The United States rejoins the Paris climate accord. Here's what that means

President Biden signed an executive order to rejoin the agreement on his first day in office. Now it's official.

Megan Wollerton Former Senior Writer/Editor
4 min read
Matt Anderson Photography/Getty Images

As of Friday, the US has officially rejoined the Paris climate agreement. President Joe Biden signed an executive order to rejoin on his first day in office, following President Donald Trump's 2017 decision to exit the accord at the end of 2020. This morning, the US is once again a member of the international agreement, which is a multilateral effort to curb the effects of climate change at the federal government level. Nearly 200 member countries have agreed to the accord.

Membership requires each country to set individual goals to reduce its emissions, while also working toward the broader, collective goal of slowing down average global temperature increases.

Human-generated greenhouse gas emissions have been on the rise since the industrial revolution. Burning fossil fuels, such as coal, oil and natural gas, releases carbon dioxide and other compounds into the atmosphere. These pollutants contribute to rising temperatures and sea levels, as well as shifting weather patterns, food and water insecurity and economic loss. In the US alone, 22 extreme weather events led to losses of more than $1 billion each in 2020, an annual record. These issues affect everyone, even in parts of the world where climate change isn't immediately apparent. 

The Paris climate agreement's influence extends beyond its member countries. The goals of the accord are increasingly trickling down into industry- and company-wide sustainability practices. The fashion industry, which is responsible for 8% to 10% of global carbon emissions, is working to address the pollution caused by its supply chain. Major companies like Amazon and GM are announcing plans to become carbon neutral, 10 years ahead of the Paris accord's 2050 aim. This trend will likely continue, now that the US is rejoining the agreement -- and we'll be here to provide updates along the way.

But first, let's get into the specifics of the Paris climate agreement. While you're reading those big ideas, don't forget: Small changes at the individual level can help too.

The basics

The Paris climate agreement was first discussed at the 2015 Paris Climate Conference, before becoming an official, legally binding agreement on Nov. 4, 2016. All of the specifics are outlined in the full document, with the overarching goal of limiting the effects of climate change. Here are a couple of key takeaways:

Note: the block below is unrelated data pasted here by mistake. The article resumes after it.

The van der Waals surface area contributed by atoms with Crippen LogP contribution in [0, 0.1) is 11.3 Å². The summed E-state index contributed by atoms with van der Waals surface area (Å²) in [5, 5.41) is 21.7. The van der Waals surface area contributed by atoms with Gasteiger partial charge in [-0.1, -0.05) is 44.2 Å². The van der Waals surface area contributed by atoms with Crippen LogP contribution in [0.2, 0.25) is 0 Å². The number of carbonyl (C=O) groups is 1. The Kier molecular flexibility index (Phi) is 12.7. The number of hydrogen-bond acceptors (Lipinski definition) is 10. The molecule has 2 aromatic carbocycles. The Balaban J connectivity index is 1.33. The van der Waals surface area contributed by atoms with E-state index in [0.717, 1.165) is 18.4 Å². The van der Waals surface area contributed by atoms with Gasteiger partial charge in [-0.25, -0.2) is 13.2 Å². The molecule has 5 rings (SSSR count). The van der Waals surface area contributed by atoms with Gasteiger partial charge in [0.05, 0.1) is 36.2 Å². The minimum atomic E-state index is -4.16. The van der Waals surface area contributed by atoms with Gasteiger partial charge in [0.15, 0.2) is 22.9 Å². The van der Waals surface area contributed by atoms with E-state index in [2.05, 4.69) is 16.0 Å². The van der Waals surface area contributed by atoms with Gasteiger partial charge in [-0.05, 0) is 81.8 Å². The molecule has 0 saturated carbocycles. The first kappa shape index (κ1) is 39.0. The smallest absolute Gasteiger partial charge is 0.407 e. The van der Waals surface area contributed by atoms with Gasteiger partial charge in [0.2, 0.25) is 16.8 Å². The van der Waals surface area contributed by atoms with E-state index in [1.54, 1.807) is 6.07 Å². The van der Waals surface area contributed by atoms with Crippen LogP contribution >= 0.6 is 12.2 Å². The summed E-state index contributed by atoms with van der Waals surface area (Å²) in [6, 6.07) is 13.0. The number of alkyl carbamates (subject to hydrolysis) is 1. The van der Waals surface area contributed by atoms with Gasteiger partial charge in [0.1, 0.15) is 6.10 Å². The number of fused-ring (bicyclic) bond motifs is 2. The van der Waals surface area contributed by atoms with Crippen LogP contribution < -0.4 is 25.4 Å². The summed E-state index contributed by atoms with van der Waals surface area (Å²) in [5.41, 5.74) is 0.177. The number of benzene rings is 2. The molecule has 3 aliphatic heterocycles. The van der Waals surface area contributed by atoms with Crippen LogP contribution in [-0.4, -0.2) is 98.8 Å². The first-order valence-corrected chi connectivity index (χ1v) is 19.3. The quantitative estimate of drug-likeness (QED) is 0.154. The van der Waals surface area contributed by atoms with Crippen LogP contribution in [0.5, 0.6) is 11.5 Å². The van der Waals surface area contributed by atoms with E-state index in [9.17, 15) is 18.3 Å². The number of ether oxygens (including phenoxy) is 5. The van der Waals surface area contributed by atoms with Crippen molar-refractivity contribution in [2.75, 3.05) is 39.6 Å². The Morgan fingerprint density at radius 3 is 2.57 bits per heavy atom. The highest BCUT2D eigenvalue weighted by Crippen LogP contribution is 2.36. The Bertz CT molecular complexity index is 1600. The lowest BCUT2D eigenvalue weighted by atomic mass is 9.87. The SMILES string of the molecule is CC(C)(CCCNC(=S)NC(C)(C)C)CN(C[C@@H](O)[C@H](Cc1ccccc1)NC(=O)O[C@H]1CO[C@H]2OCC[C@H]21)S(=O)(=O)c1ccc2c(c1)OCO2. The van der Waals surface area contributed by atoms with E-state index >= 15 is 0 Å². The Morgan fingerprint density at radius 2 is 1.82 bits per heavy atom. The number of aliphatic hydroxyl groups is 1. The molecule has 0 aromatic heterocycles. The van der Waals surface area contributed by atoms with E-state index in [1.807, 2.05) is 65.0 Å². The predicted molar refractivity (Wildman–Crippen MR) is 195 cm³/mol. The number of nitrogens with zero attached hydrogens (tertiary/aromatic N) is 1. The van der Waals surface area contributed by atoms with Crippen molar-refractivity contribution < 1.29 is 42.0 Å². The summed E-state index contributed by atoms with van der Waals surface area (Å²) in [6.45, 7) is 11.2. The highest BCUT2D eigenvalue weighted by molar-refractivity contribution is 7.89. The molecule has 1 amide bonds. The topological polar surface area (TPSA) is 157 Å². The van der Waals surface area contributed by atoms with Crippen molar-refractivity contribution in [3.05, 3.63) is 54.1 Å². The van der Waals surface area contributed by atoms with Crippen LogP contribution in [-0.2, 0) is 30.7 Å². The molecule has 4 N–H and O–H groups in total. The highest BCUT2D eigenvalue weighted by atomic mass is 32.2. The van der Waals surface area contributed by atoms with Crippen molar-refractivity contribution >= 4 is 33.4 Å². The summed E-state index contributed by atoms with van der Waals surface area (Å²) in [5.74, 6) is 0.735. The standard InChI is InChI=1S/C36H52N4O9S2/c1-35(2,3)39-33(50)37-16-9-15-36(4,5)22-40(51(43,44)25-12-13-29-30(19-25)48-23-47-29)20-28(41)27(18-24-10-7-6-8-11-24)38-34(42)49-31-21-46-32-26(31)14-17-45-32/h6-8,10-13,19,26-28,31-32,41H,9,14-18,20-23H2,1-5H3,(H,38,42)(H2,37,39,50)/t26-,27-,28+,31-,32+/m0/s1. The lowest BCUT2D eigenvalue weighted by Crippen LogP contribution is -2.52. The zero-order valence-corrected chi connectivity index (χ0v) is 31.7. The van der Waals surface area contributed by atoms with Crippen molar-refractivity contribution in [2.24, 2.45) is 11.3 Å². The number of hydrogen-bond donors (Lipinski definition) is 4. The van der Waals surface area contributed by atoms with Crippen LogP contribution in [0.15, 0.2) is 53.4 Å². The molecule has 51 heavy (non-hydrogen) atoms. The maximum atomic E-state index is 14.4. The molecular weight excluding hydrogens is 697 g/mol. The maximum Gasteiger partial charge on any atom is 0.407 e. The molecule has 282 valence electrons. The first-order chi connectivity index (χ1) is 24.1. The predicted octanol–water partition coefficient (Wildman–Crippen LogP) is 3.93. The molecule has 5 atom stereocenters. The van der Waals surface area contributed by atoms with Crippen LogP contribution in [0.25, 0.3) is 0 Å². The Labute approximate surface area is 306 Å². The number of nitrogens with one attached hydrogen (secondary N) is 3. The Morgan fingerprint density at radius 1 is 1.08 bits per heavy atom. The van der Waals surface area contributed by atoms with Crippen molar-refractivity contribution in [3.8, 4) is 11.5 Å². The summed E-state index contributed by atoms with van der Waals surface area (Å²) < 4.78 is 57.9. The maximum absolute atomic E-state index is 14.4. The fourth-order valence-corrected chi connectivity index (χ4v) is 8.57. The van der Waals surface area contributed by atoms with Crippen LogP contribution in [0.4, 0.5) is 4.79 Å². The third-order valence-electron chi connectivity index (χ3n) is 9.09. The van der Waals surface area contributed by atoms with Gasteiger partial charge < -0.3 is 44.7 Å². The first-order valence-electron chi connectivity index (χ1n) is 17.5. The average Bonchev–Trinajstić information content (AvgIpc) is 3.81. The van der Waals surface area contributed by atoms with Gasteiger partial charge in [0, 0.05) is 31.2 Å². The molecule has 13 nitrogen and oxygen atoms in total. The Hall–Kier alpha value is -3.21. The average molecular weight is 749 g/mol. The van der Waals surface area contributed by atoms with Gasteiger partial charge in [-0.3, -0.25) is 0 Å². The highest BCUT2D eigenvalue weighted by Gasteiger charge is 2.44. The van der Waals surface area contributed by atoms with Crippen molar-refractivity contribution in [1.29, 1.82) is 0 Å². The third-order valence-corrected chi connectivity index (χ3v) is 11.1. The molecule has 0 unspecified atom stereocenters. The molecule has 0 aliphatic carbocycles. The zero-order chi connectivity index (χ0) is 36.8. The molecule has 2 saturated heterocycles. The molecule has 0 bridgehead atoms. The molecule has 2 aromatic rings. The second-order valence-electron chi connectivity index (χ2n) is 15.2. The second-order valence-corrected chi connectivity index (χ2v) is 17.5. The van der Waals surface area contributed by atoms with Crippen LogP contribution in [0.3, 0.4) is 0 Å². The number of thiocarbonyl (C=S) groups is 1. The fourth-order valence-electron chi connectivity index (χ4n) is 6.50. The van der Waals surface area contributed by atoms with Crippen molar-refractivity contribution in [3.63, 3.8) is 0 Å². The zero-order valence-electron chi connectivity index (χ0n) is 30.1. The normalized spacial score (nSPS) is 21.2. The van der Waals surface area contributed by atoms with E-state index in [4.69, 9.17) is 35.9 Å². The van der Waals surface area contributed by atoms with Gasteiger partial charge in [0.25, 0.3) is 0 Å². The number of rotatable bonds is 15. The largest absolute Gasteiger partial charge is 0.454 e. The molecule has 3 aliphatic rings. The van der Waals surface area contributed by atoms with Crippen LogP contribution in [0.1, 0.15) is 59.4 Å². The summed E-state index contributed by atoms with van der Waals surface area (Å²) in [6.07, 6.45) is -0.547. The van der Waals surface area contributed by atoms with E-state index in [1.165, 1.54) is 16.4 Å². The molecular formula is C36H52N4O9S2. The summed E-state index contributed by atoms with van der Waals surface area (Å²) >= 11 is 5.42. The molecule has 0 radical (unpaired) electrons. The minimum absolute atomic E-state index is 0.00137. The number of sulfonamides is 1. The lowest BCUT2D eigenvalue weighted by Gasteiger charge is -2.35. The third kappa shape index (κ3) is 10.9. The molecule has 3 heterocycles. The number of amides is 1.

In tandem with the Paris Climate Agreement, select countries have also pledged to participate in the Green Climate Fund, which provides financial assistance to the developing countries disproportionately affected by climate change.

A bit more history

After initially signing on as a member of the Paris climate accord, the US officially left on Nov. 4, 2020. The US was the first and so far the only country to leave. 

"The Paris Climate Accord is simply the latest example of Washington entering into an agreement that disadvantages the United States to the exclusive benefit of other countries, leaving American workers -- who I love -- and taxpayers to absorb the cost in terms of lost jobs, lower wages, shuttered factories and vastly diminished economic production," Trump said in a 2017 address, in which he first announced his administration's plans to leave the agreement.

Wondering why there was a delay between Trump announcing his plans to leave the accord and the official exit? So was I. Article 28 of the agreement states that no country can leave for three years after the agreement first goes into effect, which took place in November 2016. After that, it takes one year before a country has officially left the agreement, which brings us to Nov. 4, 2020.

What's next

Biden has made climate change a policy focal point for his administration, even beyond signing the order to rejoin the Paris climate accord. He also signed on Jan. 27 an "Executive Order on Tackling the Climate Crisis at Home and Abroad," which calls for sweeping changes to the country's environmental policies and practices. 

While the Paris agreement affects policy at the government level, companies are increasingly announcing similar goals to reduce their carbon emissions. Amazon introduced its own pledge to meet the goals of the Paris climate agreement 10 years early, including becoming carbon neutral by 2040Apple has plans to reach carbon neutrality by 2030; GM by 2040.

There are also steps you can take as an individual if you're interested in reducing your carbon footprint. Sure, entire governments and major companies have a bigger impact, but small changes can also make a difference. If you're interested in learning more about climate change, check out this explainer on what it means to be carbon neutral and how you can take steps to reduce your own footprint.